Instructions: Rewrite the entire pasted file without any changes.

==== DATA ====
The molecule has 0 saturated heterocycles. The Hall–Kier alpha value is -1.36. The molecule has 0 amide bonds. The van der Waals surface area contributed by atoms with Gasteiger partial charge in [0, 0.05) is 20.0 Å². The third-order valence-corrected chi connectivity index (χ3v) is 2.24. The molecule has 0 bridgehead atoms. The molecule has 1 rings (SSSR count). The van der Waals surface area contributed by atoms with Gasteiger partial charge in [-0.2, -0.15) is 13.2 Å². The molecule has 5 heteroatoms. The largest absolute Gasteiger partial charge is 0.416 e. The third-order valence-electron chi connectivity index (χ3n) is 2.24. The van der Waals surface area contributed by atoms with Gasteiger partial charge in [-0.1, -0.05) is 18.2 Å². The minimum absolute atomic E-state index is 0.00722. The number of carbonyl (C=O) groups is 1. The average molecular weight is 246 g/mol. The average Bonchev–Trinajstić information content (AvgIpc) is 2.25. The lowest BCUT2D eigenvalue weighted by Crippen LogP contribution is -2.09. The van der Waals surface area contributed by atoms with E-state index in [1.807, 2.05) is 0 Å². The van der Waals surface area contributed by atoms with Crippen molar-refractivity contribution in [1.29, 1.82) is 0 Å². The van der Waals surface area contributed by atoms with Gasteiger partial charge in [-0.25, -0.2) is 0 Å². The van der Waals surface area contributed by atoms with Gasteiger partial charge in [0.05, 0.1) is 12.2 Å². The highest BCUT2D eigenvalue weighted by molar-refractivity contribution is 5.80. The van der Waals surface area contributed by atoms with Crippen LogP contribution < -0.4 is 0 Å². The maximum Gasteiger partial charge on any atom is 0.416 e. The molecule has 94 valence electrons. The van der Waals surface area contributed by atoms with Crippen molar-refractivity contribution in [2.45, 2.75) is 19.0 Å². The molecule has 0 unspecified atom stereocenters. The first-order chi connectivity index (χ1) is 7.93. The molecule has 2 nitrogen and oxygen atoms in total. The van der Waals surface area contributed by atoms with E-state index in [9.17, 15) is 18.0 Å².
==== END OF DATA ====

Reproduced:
The molecule has 0 saturated heterocycles. The Hall–Kier alpha value is -1.36. The molecule has 0 amide bonds. The van der Waals surface area contributed by atoms with Gasteiger partial charge in [0, 0.05) is 20.0 Å². The third-order valence-corrected chi connectivity index (χ3v) is 2.24. The molecule has 0 bridgehead atoms. The molecule has 1 rings (SSSR count). The van der Waals surface area contributed by atoms with Gasteiger partial charge in [-0.2, -0.15) is 13.2 Å². The molecule has 5 heteroatoms. The largest absolute Gasteiger partial charge is 0.416 e. The third-order valence-electron chi connectivity index (χ3n) is 2.24. The van der Waals surface area contributed by atoms with Gasteiger partial charge in [-0.1, -0.05) is 18.2 Å². The minimum absolute atomic E-state index is 0.00722. The number of carbonyl (C=O) groups is 1. The average molecular weight is 246 g/mol. The average Bonchev–Trinajstić information content (AvgIpc) is 2.25. The lowest BCUT2D eigenvalue weighted by Crippen LogP contribution is -2.09. The van der Waals surface area contributed by atoms with E-state index in [1.807, 2.05) is 0 Å². The van der Waals surface area contributed by atoms with Crippen molar-refractivity contribution in [1.29, 1.82) is 0 Å². The van der Waals surface area contributed by atoms with Gasteiger partial charge in [-0.25, -0.2) is 0 Å². The van der Waals surface area contributed by atoms with Gasteiger partial charge in [0.05, 0.1) is 12.2 Å². The highest BCUT2D eigenvalue weighted by molar-refractivity contribution is 5.80. The van der Waals surface area contributed by atoms with Crippen LogP contribution < -0.4 is 0 Å². The maximum Gasteiger partial charge on any atom is 0.416 e. The molecule has 94 valence electrons. The van der Waals surface area contributed by atoms with Crippen molar-refractivity contribution in [2.45, 2.75) is 19.0 Å². The molecule has 0 unspecified atom stereocenters. The first-order chi connectivity index (χ1) is 7.93. The molecule has 2 nitrogen and oxygen atoms in total. The van der Waals surface area contributed by atoms with E-state index in [9.17, 15) is 18.0 Å².